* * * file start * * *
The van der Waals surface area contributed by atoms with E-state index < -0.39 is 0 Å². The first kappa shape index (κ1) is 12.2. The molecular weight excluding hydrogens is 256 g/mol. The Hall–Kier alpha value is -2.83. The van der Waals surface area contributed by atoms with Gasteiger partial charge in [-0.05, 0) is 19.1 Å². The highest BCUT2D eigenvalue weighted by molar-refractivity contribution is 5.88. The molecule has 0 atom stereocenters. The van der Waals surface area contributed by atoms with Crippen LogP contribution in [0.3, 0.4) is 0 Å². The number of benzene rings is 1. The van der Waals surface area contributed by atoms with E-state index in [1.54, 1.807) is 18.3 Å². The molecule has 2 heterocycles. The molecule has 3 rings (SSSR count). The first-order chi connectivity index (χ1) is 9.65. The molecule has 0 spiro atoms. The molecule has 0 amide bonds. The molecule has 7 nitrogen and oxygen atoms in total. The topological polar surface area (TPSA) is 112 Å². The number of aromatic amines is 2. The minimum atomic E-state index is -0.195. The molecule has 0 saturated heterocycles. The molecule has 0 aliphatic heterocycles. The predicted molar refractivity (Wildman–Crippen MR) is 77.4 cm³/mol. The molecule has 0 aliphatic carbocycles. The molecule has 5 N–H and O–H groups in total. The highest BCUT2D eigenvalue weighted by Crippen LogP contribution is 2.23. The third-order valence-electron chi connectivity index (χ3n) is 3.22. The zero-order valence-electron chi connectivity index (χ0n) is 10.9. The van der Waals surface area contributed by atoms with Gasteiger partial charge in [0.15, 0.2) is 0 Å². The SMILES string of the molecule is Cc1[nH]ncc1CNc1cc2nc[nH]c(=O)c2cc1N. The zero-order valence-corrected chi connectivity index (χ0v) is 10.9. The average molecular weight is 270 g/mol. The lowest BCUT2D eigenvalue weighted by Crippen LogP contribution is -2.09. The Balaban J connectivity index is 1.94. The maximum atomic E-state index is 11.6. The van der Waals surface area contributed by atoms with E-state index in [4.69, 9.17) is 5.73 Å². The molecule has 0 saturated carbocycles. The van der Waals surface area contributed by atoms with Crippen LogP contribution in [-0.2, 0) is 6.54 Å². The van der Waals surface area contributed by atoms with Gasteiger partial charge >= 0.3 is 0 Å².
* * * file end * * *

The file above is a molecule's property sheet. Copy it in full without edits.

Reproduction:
The van der Waals surface area contributed by atoms with E-state index < -0.39 is 0 Å². The first kappa shape index (κ1) is 12.2. The molecular weight excluding hydrogens is 256 g/mol. The Hall–Kier alpha value is -2.83. The van der Waals surface area contributed by atoms with Gasteiger partial charge in [-0.05, 0) is 19.1 Å². The highest BCUT2D eigenvalue weighted by molar-refractivity contribution is 5.88. The molecule has 0 atom stereocenters. The van der Waals surface area contributed by atoms with Crippen LogP contribution in [0.3, 0.4) is 0 Å². The number of benzene rings is 1. The van der Waals surface area contributed by atoms with E-state index in [1.54, 1.807) is 18.3 Å². The molecule has 2 heterocycles. The molecule has 3 rings (SSSR count). The first-order chi connectivity index (χ1) is 9.65. The molecule has 0 spiro atoms. The molecule has 0 amide bonds. The molecule has 7 nitrogen and oxygen atoms in total. The topological polar surface area (TPSA) is 112 Å². The number of aromatic amines is 2. The minimum atomic E-state index is -0.195. The molecule has 0 saturated heterocycles. The molecule has 0 aliphatic heterocycles. The predicted molar refractivity (Wildman–Crippen MR) is 77.4 cm³/mol. The molecule has 0 aliphatic carbocycles. The molecule has 5 N–H and O–H groups in total. The highest BCUT2D eigenvalue weighted by Crippen LogP contribution is 2.23. The third-order valence-electron chi connectivity index (χ3n) is 3.22. The zero-order valence-electron chi connectivity index (χ0n) is 10.9. The van der Waals surface area contributed by atoms with Gasteiger partial charge in [0.15, 0.2) is 0 Å². The SMILES string of the molecule is Cc1[nH]ncc1CNc1cc2nc[nH]c(=O)c2cc1N. The zero-order valence-corrected chi connectivity index (χ0v) is 10.9. The average molecular weight is 270 g/mol. The lowest BCUT2D eigenvalue weighted by Crippen LogP contribution is -2.09. The Balaban J connectivity index is 1.94. The maximum atomic E-state index is 11.6. The van der Waals surface area contributed by atoms with E-state index in [4.69, 9.17) is 5.73 Å². The molecule has 0 saturated carbocycles. The van der Waals surface area contributed by atoms with Crippen LogP contribution in [-0.2, 0) is 6.54 Å². The van der Waals surface area contributed by atoms with Gasteiger partial charge >= 0.3 is 0 Å².